Ah well, I hope they enjoyed themselves, and hooked some new fans into the fold, while also inspiring (relative) veterans like myself to pre-order their forthcoming album, Metal Galaxy (due to be released on October 11th). Yatta!

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“It’s A Miracle!”

[Contains damp embroidery and SPOILERS!!!]

Aubrey Plaza as ‘Sister Fernanda’ in “The Little Hours”Consider this: Aubrey Plaza and Kate Micucci dressed as nuns, swearing like sailors on shore-leave and making out together, before dancing (mostly) naked in the woods with a coven of witches. I know it sounds like something a sweaty-palmed perv like me would (and does) day-dream about, but it’s also an actual sub-plot in the medieval sex-comedy The Little Hours (2016)!

Loosely based on The Decameron, a collection of C14th novellas by Giovanni Boccaccio, this semi-improvised indie flick is centred around a small, isolated convent in the Italian countryside, run (rather poorly, it turns out) by ‘Mother Marea’ (Molly Shannon) and ‘Father Tommasso’ (John C. Reilly), who are unaware of what their profane charges are getting up to behind their backs, until the employment of a hunky young groundskeeper (Dave Franco) ramps up the friction and frustration felt by jealous “bad girl” ‘Sister Fernanda’ (Plaza) and spoiled “good girl” ‘Sister Alessandra’ (Alison Brie), leading to violence, drug abuse, and black magic/humour.

Kate Micucci as ‘Sister Ginevra’, Alison Brie as ‘Sister Alessandra’, and Aubrey Plaza as ‘Sister Fernanda’ in “The Little Hours”I’m not a big fan of comedies with a lot of adlibbing, because all-too-often the characters and stories become distorted by actors attempting to say the funniest thing they can think of, rather than the most consistent/convincing thing… but thankfully that isn’t the case here. The jokes are all pretty low-key, and firmly rooted in the cast’s established screen-personas, working hand-in-glove with the plot, to achieve an admirably cohesive whole. Although the contemporary speech and behaviour might warrant accusations of “anachronism”, they never threaten the fourth wall with references to future inventions/people, or break the spell of the strangely sweet little world they’ve created.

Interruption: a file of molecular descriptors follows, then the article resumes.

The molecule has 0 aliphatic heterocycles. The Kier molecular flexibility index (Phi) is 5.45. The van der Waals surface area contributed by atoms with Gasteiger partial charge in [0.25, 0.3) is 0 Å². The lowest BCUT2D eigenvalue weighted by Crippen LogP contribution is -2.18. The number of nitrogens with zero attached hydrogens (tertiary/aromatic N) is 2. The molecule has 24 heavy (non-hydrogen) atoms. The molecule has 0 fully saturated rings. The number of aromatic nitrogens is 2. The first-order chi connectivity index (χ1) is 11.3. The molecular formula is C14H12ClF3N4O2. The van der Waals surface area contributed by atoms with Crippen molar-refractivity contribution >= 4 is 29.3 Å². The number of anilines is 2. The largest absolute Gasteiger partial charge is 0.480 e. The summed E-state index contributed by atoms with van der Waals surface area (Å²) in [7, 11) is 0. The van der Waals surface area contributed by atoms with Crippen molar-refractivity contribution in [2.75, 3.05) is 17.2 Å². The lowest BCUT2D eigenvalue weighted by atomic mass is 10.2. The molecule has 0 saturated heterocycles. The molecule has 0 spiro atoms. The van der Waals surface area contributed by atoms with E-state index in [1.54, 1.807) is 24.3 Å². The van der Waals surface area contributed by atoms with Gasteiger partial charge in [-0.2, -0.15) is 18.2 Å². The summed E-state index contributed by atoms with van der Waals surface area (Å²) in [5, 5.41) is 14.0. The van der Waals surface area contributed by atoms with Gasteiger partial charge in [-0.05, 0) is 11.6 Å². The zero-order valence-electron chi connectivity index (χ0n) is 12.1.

In case you couldn’t tell, I’ve fallen pretty hard for this film, and would happily rank it among my “Top 20 Comedies of All-Time”, if such a list existed. It’s also given me a slew of new images to use as my desktop wallpaper, though I’m sure I’ll eventually return to a pic of Plaza as the curly-haired-psychotherapist version of ‘Lenny’ from Legion, which returned for a third and final season earlier this week, and is even trippier than ever thanks to the addition of (intentional) time-traveller ‘Switch’ (Lauren Tsai). All hail “The Breakfast Queen”!

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PunkWatch: Queen Barb

‘Queen Barb’ in “Trolls World Tour”I wasn’t aware of the Trolls musical movie franchise until the trailer for a forthcoming sequel started appearing on various news sites this week, touting the heavy metal tuneage and cameo voice-overs. According to the blurb, there are six different Troll tribes scattered over separate lands, each devoted to a different kind of music (Funk, Country, Techno, Classical, Pop, Rock), and the “villain” of this instalment (voiced by Rachel Bloom) is a pierced-and-punky bad-ass who wants to destroy all the other genres, so that guitar-shredding will reign supreme. Hurrah!

I’m not generally a toy collector, and I’ve never had any impulse to pick up any “troll dolls” before now, but I can easily see myself buying a bunch of Barb merch when this flick drops in… er… April 2020!? Wow… they’re really getting the hype-train rolling early, eh?